L O S A N G E L E S, July 26, 2000 -- The members of rock bandPearl Jam, in self-imposed seclusion since nine fans were killedduring their June 30 performance in Denmark, have broken theirsilence to defend their actions at the show and demand thatauthorities investigate the tragedy more closely.
“When something this disastrous occurs, when this manylives are lost, it is essential that every aspect be examinedthoroughly and from all angles. To date, we don’t feel this hasbeen done,” the band said in a statement issued today.
The tragedy occurred during the annual Roskilde Festivalnear Copenhagen, where Pearl Jam were one of a number of bandson the bill. Amid muddy conditions, the crowd surged toward thestage during the band’s set, resulting in the deaths.
No Freak AccidentIn response to reports that a preliminary Danish policeinvestigation had found Pearl Jam “morally responsible” forthe tragedy, Pearl Jam said: “We feel that we are ‘morallyresponsible’ to bring out the truth with regard to what happenedthat night.”
Pearl Jam added that the incident “cannot be written offentirely as a ‘freak accident’ or ‘bad luck,’ as some havecalled it.”
Specifically, the band demanded that authorities probefestival security, the emergency response, the staging setup andalcohol arrangements.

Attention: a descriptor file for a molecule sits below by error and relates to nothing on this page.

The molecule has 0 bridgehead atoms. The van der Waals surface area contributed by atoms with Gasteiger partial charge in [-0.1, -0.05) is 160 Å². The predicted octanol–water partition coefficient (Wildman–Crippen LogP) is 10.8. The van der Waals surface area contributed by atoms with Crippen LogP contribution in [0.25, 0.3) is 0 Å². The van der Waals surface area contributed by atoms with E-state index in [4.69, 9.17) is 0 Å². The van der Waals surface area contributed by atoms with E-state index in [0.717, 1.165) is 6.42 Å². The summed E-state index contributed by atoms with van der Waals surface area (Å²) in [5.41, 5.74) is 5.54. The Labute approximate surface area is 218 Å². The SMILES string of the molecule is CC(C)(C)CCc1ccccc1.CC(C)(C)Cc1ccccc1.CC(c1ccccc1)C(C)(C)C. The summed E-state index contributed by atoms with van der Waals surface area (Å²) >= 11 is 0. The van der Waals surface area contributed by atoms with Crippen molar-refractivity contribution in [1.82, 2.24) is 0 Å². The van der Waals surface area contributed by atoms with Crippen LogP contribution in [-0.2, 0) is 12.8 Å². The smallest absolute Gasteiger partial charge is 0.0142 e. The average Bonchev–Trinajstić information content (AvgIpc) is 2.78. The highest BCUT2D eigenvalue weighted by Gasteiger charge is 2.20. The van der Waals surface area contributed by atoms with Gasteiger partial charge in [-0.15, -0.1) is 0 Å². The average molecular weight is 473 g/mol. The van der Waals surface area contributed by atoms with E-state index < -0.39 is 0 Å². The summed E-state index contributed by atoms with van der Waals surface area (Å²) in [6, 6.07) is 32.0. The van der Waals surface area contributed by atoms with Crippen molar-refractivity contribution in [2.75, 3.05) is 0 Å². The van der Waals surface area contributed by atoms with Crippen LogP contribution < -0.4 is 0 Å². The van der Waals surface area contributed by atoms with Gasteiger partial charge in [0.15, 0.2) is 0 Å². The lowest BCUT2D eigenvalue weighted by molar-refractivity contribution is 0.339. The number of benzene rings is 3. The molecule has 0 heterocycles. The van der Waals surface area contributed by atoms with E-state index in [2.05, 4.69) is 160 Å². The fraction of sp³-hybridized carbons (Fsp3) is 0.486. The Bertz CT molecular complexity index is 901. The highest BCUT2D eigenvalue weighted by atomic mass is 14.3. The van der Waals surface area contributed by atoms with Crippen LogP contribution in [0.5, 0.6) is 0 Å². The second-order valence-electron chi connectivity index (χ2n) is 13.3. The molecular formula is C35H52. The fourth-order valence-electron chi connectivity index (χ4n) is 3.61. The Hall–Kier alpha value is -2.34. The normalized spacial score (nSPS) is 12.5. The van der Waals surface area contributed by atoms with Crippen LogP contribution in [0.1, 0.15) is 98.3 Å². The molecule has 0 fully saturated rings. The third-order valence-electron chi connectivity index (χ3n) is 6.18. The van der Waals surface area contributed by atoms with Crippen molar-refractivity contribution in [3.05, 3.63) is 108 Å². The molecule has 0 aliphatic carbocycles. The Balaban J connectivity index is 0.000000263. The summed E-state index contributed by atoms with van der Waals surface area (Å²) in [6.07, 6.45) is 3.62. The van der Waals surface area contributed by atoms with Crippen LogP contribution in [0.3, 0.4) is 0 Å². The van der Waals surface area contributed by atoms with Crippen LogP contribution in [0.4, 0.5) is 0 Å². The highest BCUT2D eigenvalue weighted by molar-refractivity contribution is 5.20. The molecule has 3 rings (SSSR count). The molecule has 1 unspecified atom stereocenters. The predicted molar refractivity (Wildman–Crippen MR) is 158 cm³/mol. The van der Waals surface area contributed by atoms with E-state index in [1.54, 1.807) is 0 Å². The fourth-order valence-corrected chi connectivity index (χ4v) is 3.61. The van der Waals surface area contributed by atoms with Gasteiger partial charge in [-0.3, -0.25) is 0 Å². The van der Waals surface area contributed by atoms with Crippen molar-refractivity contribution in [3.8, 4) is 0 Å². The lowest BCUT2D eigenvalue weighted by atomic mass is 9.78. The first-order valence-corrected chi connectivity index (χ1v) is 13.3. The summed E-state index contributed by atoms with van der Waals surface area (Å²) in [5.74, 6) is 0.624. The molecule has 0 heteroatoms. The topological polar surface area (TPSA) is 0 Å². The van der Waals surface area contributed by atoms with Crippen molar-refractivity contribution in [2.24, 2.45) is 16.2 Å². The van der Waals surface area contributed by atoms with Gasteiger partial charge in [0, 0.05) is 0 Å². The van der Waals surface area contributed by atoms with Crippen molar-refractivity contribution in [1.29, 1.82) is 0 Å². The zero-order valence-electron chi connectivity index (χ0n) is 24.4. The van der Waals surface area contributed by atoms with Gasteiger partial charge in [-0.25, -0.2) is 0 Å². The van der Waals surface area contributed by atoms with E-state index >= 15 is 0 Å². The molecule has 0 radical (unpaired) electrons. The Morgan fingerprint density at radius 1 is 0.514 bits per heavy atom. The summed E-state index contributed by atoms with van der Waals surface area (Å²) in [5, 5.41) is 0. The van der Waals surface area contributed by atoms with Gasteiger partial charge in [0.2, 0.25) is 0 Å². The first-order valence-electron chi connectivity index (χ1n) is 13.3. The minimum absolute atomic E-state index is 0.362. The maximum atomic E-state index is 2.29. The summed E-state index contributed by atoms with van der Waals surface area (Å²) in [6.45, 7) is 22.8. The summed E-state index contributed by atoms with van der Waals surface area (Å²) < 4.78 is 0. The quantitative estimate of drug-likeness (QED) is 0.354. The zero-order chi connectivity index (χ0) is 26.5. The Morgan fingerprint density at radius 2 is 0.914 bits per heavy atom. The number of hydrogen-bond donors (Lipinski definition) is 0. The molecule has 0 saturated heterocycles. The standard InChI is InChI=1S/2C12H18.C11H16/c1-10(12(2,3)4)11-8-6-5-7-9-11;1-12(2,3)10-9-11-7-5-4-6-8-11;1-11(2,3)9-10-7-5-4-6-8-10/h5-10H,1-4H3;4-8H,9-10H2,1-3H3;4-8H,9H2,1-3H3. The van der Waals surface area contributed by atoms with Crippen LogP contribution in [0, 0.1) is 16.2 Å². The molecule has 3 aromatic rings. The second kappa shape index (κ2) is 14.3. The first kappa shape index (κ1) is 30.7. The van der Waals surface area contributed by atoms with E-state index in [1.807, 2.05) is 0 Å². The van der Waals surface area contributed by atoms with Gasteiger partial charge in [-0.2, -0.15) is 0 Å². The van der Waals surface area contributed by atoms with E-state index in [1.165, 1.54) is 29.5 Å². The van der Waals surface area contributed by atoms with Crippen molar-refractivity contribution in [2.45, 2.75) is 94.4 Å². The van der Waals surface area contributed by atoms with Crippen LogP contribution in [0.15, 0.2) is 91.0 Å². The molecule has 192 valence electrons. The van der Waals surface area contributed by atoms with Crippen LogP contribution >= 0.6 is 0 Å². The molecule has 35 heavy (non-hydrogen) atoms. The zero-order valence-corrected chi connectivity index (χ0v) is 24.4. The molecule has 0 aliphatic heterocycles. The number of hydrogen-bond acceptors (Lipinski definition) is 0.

Band Questions Slow ResponseDenmark’s Politiken newspaper reported Tuesday that a newround of official hearings will indeed focus on the efficacy ofsecurity and safety arrangements and will include questioning ofPearl Jam members.
In their statement, Pearl Jam said they understood thatsecurity officials took 15 minutes to inform them of a potentialproblem, whereupon the band stopped the show.
“It is our belief that if we had been informed of apotential problem at the moment that it was first identified bythe festival security, we could have stopped the show earlierand lives could have been saved.”
They also had “many questions” about the medical response,including the number of ambulances and trained medics on site,the adequacy of their equipment and their ability to get to thefront of the crowd. In addition, they complained that it was difficult to seethe audience from the stage, and said the sale and use ofalcohol also warranted investigation.
Advice From Who’s Townshend
Pearl Jam said they would try to ensure that “everypossible factor that might have contributed to the deaths andinjuries at the festival is uncovered and scrutinized.”
The Roskilde tragedy was the worst rock “n” roll disastersince 1979 when 11 people were killed before a Who concert inCincinnati. Who guitarist Pete Townshend has been in contactwith Pearl Jam singer Eddie Vedder to offer advice on dealingwith the tragedy, according to Townshend’s Web site.
The Seattle-based band, which also comprises guitaristsStone Gossard and Mike McCready, bass player Jeff Ament anddrummer Matt Cameron, canceled the remaining few dates of theirEuropean tour. They are scheduled to begin their North Americantour Aug. 3 in Virginia Beach, Va.
Formed almost 10 years ago, when Seattle was at the centerof the “grunge” revolution, Pearl Jam has outlasted many oftheir contemporaries, thanks to hit songs such as “Alive,”“Daughter” and the Grammy-winning “Spin the Black Circle.”